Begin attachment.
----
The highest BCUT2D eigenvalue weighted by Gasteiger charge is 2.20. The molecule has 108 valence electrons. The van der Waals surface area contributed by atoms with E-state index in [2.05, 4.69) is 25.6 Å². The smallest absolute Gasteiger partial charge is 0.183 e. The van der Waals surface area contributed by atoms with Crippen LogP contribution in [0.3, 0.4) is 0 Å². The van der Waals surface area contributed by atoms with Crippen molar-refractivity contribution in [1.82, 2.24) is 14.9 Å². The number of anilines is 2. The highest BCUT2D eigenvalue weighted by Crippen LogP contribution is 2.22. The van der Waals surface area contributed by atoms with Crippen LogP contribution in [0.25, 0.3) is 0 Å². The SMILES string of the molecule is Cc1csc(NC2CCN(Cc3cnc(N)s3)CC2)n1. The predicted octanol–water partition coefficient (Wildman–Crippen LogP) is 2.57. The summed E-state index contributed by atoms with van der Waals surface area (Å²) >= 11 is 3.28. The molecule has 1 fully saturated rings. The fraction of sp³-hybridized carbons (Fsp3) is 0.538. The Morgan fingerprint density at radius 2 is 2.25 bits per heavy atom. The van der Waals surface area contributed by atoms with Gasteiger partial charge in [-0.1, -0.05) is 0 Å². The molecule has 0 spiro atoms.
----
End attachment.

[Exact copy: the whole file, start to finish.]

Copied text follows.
The highest BCUT2D eigenvalue weighted by Gasteiger charge is 2.20. The molecule has 108 valence electrons. The van der Waals surface area contributed by atoms with E-state index in [2.05, 4.69) is 25.6 Å². The smallest absolute Gasteiger partial charge is 0.183 e. The van der Waals surface area contributed by atoms with Crippen LogP contribution in [0.3, 0.4) is 0 Å². The van der Waals surface area contributed by atoms with Crippen molar-refractivity contribution in [1.82, 2.24) is 14.9 Å². The number of anilines is 2. The highest BCUT2D eigenvalue weighted by Crippen LogP contribution is 2.22. The van der Waals surface area contributed by atoms with Crippen LogP contribution in [0.25, 0.3) is 0 Å². The SMILES string of the molecule is Cc1csc(NC2CCN(Cc3cnc(N)s3)CC2)n1. The predicted octanol–water partition coefficient (Wildman–Crippen LogP) is 2.57. The summed E-state index contributed by atoms with van der Waals surface area (Å²) >= 11 is 3.28. The molecule has 1 fully saturated rings. The fraction of sp³-hybridized carbons (Fsp3) is 0.538. The Morgan fingerprint density at radius 2 is 2.25 bits per heavy atom. The van der Waals surface area contributed by atoms with Gasteiger partial charge in [-0.1, -0.05) is 0 Å². The molecule has 0 spiro atoms.